I have a huge amount of respect for Peter Cranie and I by no means think he would be a bad leader, I would even have him as my preferred choice for deputy leader if my choice for leader wasn’t also a guy, triggering the gender balancing mechanisms.

    I really do think that Adrian is the obvious choice to succeed Caroline. He has vast amounts of experience as deputy leader, even treating it as a full time job despite not drawing a salary from it. He has respect from every group within the party and led what was the largest group of elected Greens anywhere in the UK for some time.

    Both Adrian and Peter could very easily be MEPs in 2014 (assuming Adrian is selected for East of England) though on a slightly more pragmatic note, Adrian will be the next Green MP unless there is some massive shifts in voting intentions and party targetting.

  4. Paul Graham MorrisNo Gravatar
    May 14th, 2012 @ 12:25 am

    It is characteristic of Caroline Lucas that she is standing down for good reasons and at a good time, to help enable others within the Green Party gain a wider profile.

    I imagine Matt is right that Caroline will continue to gather media attention. Personally I view that as a good thing. She has been, and hopefully will continue to be, a great ambassador for green issues and the Green Party.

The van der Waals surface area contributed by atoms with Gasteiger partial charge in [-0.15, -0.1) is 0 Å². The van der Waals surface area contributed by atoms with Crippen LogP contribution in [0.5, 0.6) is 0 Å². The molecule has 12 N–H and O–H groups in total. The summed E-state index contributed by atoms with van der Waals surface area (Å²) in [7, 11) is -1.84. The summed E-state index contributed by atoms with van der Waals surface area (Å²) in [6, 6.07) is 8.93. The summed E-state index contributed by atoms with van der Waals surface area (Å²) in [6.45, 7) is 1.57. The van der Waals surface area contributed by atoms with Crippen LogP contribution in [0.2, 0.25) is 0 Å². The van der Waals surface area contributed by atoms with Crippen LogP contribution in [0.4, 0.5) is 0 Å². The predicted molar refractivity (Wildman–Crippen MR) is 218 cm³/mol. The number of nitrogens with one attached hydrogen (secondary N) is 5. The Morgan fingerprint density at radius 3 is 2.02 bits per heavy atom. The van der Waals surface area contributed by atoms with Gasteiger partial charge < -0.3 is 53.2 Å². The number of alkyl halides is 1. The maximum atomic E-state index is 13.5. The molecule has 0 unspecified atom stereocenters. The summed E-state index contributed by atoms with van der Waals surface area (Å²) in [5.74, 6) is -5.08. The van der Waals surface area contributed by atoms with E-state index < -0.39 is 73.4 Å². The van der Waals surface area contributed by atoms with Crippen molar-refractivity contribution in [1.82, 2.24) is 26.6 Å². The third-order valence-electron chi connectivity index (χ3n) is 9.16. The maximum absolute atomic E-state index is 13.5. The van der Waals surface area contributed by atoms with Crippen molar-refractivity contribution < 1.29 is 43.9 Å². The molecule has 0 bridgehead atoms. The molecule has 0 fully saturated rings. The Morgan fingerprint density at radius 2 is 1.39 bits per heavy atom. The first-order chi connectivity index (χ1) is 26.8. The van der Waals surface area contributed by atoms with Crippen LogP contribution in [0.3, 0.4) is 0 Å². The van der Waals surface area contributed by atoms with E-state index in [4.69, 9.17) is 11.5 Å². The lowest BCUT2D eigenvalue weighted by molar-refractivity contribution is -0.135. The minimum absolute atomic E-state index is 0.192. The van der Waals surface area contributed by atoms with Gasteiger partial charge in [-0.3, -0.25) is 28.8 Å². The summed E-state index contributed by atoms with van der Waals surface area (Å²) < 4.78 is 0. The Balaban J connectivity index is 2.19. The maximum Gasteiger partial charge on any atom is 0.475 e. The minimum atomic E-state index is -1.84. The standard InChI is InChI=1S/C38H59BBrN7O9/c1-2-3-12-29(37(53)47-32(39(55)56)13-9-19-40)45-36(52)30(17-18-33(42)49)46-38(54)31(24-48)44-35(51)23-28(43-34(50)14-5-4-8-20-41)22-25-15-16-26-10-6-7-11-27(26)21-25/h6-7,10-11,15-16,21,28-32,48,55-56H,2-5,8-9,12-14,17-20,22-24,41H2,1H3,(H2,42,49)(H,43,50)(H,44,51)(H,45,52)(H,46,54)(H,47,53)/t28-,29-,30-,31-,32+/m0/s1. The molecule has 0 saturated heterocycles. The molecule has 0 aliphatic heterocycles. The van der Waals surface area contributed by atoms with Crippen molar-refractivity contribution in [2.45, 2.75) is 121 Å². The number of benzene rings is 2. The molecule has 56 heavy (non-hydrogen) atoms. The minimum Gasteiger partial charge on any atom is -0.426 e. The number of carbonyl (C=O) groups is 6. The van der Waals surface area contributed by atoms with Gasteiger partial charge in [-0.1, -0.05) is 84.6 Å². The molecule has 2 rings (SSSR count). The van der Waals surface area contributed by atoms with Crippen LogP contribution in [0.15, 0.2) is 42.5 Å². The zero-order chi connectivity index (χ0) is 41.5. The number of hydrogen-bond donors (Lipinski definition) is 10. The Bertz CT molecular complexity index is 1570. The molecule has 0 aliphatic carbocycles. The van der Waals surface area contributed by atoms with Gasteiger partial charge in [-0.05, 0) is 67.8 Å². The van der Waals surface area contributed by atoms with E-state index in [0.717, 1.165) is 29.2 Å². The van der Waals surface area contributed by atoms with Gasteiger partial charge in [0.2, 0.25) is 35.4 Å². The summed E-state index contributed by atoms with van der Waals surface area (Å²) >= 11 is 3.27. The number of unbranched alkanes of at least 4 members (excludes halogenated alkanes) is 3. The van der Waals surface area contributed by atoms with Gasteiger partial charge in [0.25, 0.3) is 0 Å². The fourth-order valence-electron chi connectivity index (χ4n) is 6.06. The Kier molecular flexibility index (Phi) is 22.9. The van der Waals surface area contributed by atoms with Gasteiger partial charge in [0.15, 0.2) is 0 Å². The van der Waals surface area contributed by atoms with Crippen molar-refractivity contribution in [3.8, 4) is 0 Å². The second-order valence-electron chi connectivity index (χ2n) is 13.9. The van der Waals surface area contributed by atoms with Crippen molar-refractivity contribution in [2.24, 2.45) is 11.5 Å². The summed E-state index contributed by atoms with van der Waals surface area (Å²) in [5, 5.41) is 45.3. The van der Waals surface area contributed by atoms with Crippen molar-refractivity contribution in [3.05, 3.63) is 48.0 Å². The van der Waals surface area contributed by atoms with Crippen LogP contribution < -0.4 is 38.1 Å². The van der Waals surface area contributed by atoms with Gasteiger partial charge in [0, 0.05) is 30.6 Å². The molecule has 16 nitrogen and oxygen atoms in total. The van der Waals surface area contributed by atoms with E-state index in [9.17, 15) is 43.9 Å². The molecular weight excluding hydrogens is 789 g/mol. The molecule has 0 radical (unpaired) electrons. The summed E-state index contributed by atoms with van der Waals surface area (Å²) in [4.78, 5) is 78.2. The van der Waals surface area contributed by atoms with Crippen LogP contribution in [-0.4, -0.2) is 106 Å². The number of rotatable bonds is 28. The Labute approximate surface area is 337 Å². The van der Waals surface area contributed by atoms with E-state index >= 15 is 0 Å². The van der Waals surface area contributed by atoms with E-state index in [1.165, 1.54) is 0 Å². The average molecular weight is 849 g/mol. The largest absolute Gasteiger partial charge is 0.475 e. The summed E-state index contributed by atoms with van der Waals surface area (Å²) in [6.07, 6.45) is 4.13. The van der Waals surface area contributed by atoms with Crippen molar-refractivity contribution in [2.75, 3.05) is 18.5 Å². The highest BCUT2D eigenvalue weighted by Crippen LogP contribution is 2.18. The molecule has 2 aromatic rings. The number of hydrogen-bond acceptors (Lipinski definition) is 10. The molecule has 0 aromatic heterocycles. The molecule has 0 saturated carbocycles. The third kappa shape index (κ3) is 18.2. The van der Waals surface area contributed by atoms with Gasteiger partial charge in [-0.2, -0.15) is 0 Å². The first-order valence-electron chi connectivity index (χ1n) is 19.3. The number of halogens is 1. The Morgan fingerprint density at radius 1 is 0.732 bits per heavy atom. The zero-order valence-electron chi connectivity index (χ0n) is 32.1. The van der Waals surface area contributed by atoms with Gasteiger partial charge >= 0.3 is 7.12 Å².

There are however several other good candidates within the Green Party and, together with the prospect of further Green MPs and MSPs following the next elections, this will help broaden public awareness of the Green Parties.

  5. Matt SellwoodNo Gravatar
    May 14th, 2012 @ 12:28 am

    I’m going to have to be a bit careful about what I say here, as I like Adrian and greatly respect both his astonishing work ethic and his undoubted achievements in Norwich.

    I am unconvinced that he has been a particularly effective Deputy Leader. As a grassroots member, I haven’t felt that he has stepped up to the slight vacuum left by Caroline’s insane schedule and suggested a direction for the Party or projected any real strategy for change.

    I have also never found him to be a particularly inspiring speaker, although that is less of an issue because – as Adam points out in another post on this site – Caroline is likely to still be doing most of that by default, and the new leader is likely to be more internally focused.

    I guess what I’m trying to say is that Adrian feels like the safe, moderate choice, and we can’t really afford safe. Perhaps I’m being unfair, and lord knows it’s a difficult job. I just feel the need to be inspired – and an orderly succession from Deputy to Leader doesn’t really inspire me immediately.

    We’ll see!


  6. Jim JeppsNo Gravatar
    May 14th, 2012 @ 12:56 am

    I think Matt’s right about needing to go beyond safe – although we could do far worse than Adrian’s capable hands. I certainly think someone talking big but who isn’t able to deliver would be the last thing the Greens need.

    I’ve always hankered after a female leader and deputy leader combo – but the rules need to be changed for that to happen so it wont be this time.

    I think there are lots of potentially good and bad choices the Greens could make here – and I have my reasonably short list of those I might campaign for. I’ll see if any of them run.

    However, what the Party needs to do is have a wider discussion about how it supports the leadership team, what it wants from them and how it turns that into developing the party into a more dangerous organisation :)